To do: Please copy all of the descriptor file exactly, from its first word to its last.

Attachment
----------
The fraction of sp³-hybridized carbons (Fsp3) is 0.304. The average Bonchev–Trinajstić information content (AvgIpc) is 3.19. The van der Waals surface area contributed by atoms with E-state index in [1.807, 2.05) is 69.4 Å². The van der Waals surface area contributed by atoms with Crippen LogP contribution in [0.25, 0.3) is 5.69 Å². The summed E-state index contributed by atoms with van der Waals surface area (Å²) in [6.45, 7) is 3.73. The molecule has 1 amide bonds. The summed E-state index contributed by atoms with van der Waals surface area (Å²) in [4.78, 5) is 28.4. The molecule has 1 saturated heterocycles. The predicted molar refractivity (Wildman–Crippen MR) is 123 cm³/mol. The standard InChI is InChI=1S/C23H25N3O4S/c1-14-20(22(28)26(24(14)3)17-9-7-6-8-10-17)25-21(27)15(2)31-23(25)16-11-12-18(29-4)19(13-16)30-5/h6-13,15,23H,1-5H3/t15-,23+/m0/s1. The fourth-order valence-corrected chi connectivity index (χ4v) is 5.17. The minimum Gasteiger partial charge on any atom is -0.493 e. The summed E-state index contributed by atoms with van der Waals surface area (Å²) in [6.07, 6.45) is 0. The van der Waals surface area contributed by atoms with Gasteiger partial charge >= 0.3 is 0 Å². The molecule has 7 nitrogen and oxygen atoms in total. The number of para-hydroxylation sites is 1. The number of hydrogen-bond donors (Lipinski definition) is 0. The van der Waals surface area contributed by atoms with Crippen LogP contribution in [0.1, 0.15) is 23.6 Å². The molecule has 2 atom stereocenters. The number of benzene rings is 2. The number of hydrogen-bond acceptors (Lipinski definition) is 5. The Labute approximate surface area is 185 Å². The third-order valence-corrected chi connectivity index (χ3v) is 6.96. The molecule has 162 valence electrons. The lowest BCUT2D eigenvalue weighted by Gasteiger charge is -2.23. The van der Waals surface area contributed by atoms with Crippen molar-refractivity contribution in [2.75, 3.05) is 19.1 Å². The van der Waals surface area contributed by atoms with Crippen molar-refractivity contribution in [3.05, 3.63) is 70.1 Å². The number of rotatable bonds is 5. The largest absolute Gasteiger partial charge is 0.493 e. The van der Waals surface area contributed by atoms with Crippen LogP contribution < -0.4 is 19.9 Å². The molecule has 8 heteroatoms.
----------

The fraction of sp³-hybridized carbons (Fsp3) is 0.304. The average Bonchev–Trinajstić information content (AvgIpc) is 3.19. The van der Waals surface area contributed by atoms with E-state index in [1.807, 2.05) is 69.4 Å². The van der Waals surface area contributed by atoms with Crippen LogP contribution in [0.25, 0.3) is 5.69 Å². The summed E-state index contributed by atoms with van der Waals surface area (Å²) in [6.45, 7) is 3.73. The molecule has 1 amide bonds. The summed E-state index contributed by atoms with van der Waals surface area (Å²) in [4.78, 5) is 28.4. The molecule has 1 saturated heterocycles. The predicted molar refractivity (Wildman–Crippen MR) is 123 cm³/mol. The standard InChI is InChI=1S/C23H25N3O4S/c1-14-20(22(28)26(24(14)3)17-9-7-6-8-10-17)25-21(27)15(2)31-23(25)16-11-12-18(29-4)19(13-16)30-5/h6-13,15,23H,1-5H3/t15-,23+/m0/s1. The fourth-order valence-corrected chi connectivity index (χ4v) is 5.17. The minimum Gasteiger partial charge on any atom is -0.493 e. The summed E-state index contributed by atoms with van der Waals surface area (Å²) in [6.07, 6.45) is 0. The van der Waals surface area contributed by atoms with Gasteiger partial charge >= 0.3 is 0 Å². The molecule has 7 nitrogen and oxygen atoms in total. The number of para-hydroxylation sites is 1. The number of hydrogen-bond donors (Lipinski definition) is 0. The van der Waals surface area contributed by atoms with Crippen LogP contribution in [0.1, 0.15) is 23.6 Å². The molecule has 2 atom stereocenters. The number of benzene rings is 2. The number of hydrogen-bond acceptors (Lipinski definition) is 5. The Labute approximate surface area is 185 Å². The third-order valence-corrected chi connectivity index (χ3v) is 6.96. The molecule has 162 valence electrons. The lowest BCUT2D eigenvalue weighted by Gasteiger charge is -2.23. The van der Waals surface area contributed by atoms with Crippen molar-refractivity contribution in [2.75, 3.05) is 19.1 Å². The van der Waals surface area contributed by atoms with Crippen molar-refractivity contribution in [3.05, 3.63) is 70.1 Å². The number of rotatable bonds is 5. The largest absolute Gasteiger partial charge is 0.493 e. The van der Waals surface area contributed by atoms with Crippen LogP contribution < -0.4 is 19.9 Å². The molecule has 8 heteroatoms.